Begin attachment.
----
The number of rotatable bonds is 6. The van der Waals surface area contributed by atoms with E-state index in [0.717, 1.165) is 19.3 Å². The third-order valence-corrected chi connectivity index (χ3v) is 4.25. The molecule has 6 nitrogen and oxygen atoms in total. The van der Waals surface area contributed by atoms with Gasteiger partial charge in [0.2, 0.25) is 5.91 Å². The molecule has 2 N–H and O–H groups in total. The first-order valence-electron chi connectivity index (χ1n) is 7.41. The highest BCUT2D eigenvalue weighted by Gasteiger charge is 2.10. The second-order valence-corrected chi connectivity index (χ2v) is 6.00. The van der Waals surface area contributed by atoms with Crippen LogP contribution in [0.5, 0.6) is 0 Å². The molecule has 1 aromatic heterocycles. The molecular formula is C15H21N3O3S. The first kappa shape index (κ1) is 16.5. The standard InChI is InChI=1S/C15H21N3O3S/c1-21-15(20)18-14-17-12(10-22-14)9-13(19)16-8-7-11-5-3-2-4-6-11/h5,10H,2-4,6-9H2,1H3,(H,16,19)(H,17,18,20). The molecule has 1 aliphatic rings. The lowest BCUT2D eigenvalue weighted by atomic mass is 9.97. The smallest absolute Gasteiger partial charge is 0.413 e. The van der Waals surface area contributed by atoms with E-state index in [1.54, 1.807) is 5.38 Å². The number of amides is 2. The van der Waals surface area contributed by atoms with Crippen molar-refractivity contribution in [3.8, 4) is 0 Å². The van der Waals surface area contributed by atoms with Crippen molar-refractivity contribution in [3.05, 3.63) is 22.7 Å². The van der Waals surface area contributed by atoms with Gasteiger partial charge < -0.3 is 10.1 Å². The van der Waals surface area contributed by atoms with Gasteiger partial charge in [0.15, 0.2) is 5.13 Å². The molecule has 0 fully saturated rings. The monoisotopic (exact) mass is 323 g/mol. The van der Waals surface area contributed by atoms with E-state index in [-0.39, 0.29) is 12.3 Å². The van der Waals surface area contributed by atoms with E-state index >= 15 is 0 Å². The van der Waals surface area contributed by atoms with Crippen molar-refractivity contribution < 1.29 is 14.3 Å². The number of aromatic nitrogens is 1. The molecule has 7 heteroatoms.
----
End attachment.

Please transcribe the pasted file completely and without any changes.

The number of rotatable bonds is 6. The van der Waals surface area contributed by atoms with E-state index in [0.717, 1.165) is 19.3 Å². The third-order valence-corrected chi connectivity index (χ3v) is 4.25. The molecule has 6 nitrogen and oxygen atoms in total. The van der Waals surface area contributed by atoms with Gasteiger partial charge in [0.2, 0.25) is 5.91 Å². The molecule has 2 N–H and O–H groups in total. The first-order valence-electron chi connectivity index (χ1n) is 7.41. The highest BCUT2D eigenvalue weighted by Gasteiger charge is 2.10. The second-order valence-corrected chi connectivity index (χ2v) is 6.00. The van der Waals surface area contributed by atoms with Crippen LogP contribution in [0.5, 0.6) is 0 Å². The molecule has 1 aromatic heterocycles. The molecular formula is C15H21N3O3S. The first kappa shape index (κ1) is 16.5. The standard InChI is InChI=1S/C15H21N3O3S/c1-21-15(20)18-14-17-12(10-22-14)9-13(19)16-8-7-11-5-3-2-4-6-11/h5,10H,2-4,6-9H2,1H3,(H,16,19)(H,17,18,20). The molecule has 1 aliphatic rings. The lowest BCUT2D eigenvalue weighted by atomic mass is 9.97. The smallest absolute Gasteiger partial charge is 0.413 e. The van der Waals surface area contributed by atoms with E-state index in [1.54, 1.807) is 5.38 Å². The number of amides is 2. The van der Waals surface area contributed by atoms with Crippen molar-refractivity contribution in [3.8, 4) is 0 Å². The van der Waals surface area contributed by atoms with Crippen molar-refractivity contribution in [3.05, 3.63) is 22.7 Å². The van der Waals surface area contributed by atoms with Gasteiger partial charge < -0.3 is 10.1 Å². The van der Waals surface area contributed by atoms with Gasteiger partial charge in [0.15, 0.2) is 5.13 Å². The molecule has 0 fully saturated rings. The monoisotopic (exact) mass is 323 g/mol. The van der Waals surface area contributed by atoms with E-state index in [-0.39, 0.29) is 12.3 Å². The van der Waals surface area contributed by atoms with E-state index >= 15 is 0 Å². The van der Waals surface area contributed by atoms with Crippen molar-refractivity contribution < 1.29 is 14.3 Å². The number of aromatic nitrogens is 1. The molecule has 7 heteroatoms.